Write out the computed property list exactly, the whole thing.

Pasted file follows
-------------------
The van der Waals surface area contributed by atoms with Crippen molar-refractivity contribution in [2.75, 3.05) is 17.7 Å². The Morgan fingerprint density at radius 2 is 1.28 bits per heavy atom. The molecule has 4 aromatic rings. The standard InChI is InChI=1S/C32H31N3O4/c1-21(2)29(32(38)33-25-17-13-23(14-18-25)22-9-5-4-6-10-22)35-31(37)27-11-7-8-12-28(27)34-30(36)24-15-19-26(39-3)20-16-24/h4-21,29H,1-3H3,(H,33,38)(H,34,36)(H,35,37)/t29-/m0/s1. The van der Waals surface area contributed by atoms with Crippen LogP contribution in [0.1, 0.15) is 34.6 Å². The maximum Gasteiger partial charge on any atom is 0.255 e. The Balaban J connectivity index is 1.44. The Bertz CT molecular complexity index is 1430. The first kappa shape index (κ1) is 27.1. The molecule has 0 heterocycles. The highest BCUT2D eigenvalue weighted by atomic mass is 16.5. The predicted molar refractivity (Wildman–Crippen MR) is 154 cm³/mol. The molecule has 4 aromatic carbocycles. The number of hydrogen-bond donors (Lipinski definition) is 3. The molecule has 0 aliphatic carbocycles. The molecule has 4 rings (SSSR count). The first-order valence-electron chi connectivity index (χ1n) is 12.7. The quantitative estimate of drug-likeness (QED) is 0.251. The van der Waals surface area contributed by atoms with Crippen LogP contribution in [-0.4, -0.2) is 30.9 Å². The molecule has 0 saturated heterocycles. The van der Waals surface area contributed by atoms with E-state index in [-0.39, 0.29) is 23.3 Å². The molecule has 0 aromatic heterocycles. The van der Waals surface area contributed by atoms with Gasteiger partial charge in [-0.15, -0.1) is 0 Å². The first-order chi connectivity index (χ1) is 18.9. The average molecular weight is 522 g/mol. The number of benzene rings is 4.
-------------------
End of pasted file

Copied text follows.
The van der Waals surface area contributed by atoms with Crippen molar-refractivity contribution in [2.75, 3.05) is 17.7 Å². The Morgan fingerprint density at radius 2 is 1.28 bits per heavy atom. The molecule has 4 aromatic rings. The standard InChI is InChI=1S/C32H31N3O4/c1-21(2)29(32(38)33-25-17-13-23(14-18-25)22-9-5-4-6-10-22)35-31(37)27-11-7-8-12-28(27)34-30(36)24-15-19-26(39-3)20-16-24/h4-21,29H,1-3H3,(H,33,38)(H,34,36)(H,35,37)/t29-/m0/s1. The van der Waals surface area contributed by atoms with Crippen LogP contribution in [0.1, 0.15) is 34.6 Å². The maximum Gasteiger partial charge on any atom is 0.255 e. The Balaban J connectivity index is 1.44. The Bertz CT molecular complexity index is 1430. The first kappa shape index (κ1) is 27.1. The molecule has 0 heterocycles. The highest BCUT2D eigenvalue weighted by atomic mass is 16.5. The predicted molar refractivity (Wildman–Crippen MR) is 154 cm³/mol. The molecule has 4 aromatic carbocycles. The number of hydrogen-bond donors (Lipinski definition) is 3. The molecule has 0 aliphatic carbocycles. The molecule has 4 rings (SSSR count). The first-order valence-electron chi connectivity index (χ1n) is 12.7. The quantitative estimate of drug-likeness (QED) is 0.251. The van der Waals surface area contributed by atoms with Crippen LogP contribution in [-0.4, -0.2) is 30.9 Å². The molecule has 0 saturated heterocycles. The van der Waals surface area contributed by atoms with E-state index in [-0.39, 0.29) is 23.3 Å². The molecule has 0 aromatic heterocycles. The van der Waals surface area contributed by atoms with Gasteiger partial charge in [-0.15, -0.1) is 0 Å². The first-order chi connectivity index (χ1) is 18.9. The average molecular weight is 522 g/mol. The number of benzene rings is 4.